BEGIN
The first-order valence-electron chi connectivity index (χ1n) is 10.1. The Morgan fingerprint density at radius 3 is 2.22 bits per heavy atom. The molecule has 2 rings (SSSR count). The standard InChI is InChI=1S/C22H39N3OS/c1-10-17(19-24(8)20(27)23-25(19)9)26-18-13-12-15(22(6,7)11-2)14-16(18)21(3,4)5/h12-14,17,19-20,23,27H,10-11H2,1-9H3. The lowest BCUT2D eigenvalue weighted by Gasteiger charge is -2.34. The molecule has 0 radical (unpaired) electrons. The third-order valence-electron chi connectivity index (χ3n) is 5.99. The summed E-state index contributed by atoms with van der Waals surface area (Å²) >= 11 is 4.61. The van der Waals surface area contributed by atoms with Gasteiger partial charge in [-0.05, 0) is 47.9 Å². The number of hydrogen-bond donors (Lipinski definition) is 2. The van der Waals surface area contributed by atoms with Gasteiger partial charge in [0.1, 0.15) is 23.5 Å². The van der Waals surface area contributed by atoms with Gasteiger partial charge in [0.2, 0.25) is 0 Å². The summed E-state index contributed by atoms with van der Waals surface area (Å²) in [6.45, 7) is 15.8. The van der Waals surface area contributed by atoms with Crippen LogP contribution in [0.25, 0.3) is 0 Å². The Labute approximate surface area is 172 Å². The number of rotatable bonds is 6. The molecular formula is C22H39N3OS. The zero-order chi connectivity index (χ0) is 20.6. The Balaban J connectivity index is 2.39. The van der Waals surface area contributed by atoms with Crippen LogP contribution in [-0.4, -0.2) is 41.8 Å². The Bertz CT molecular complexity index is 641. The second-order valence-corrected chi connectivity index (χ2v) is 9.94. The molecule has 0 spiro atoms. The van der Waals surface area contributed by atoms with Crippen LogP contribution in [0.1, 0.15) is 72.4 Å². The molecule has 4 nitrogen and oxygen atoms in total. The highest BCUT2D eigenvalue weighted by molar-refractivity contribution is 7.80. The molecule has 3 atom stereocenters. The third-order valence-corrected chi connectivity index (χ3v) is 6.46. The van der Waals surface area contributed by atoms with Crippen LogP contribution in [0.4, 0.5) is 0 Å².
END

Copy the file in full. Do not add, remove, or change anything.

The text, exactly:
The first-order valence-electron chi connectivity index (χ1n) is 10.1. The Morgan fingerprint density at radius 3 is 2.22 bits per heavy atom. The molecule has 2 rings (SSSR count). The standard InChI is InChI=1S/C22H39N3OS/c1-10-17(19-24(8)20(27)23-25(19)9)26-18-13-12-15(22(6,7)11-2)14-16(18)21(3,4)5/h12-14,17,19-20,23,27H,10-11H2,1-9H3. The lowest BCUT2D eigenvalue weighted by Gasteiger charge is -2.34. The molecule has 0 radical (unpaired) electrons. The third-order valence-electron chi connectivity index (χ3n) is 5.99. The summed E-state index contributed by atoms with van der Waals surface area (Å²) >= 11 is 4.61. The van der Waals surface area contributed by atoms with Gasteiger partial charge in [-0.05, 0) is 47.9 Å². The number of hydrogen-bond donors (Lipinski definition) is 2. The van der Waals surface area contributed by atoms with Gasteiger partial charge in [0.1, 0.15) is 23.5 Å². The van der Waals surface area contributed by atoms with Gasteiger partial charge in [0.2, 0.25) is 0 Å². The summed E-state index contributed by atoms with van der Waals surface area (Å²) in [6.45, 7) is 15.8. The van der Waals surface area contributed by atoms with Crippen LogP contribution in [0.25, 0.3) is 0 Å². The Labute approximate surface area is 172 Å². The number of rotatable bonds is 6. The molecular formula is C22H39N3OS. The zero-order chi connectivity index (χ0) is 20.6. The Balaban J connectivity index is 2.39. The van der Waals surface area contributed by atoms with Crippen LogP contribution in [-0.4, -0.2) is 41.8 Å². The Bertz CT molecular complexity index is 641. The second-order valence-corrected chi connectivity index (χ2v) is 9.94. The molecule has 0 spiro atoms. The van der Waals surface area contributed by atoms with Crippen LogP contribution in [0.1, 0.15) is 72.4 Å². The molecule has 4 nitrogen and oxygen atoms in total. The highest BCUT2D eigenvalue weighted by molar-refractivity contribution is 7.80. The molecule has 3 atom stereocenters. The third-order valence-corrected chi connectivity index (χ3v) is 6.46. The van der Waals surface area contributed by atoms with Crippen LogP contribution in [0.4, 0.5) is 0 Å².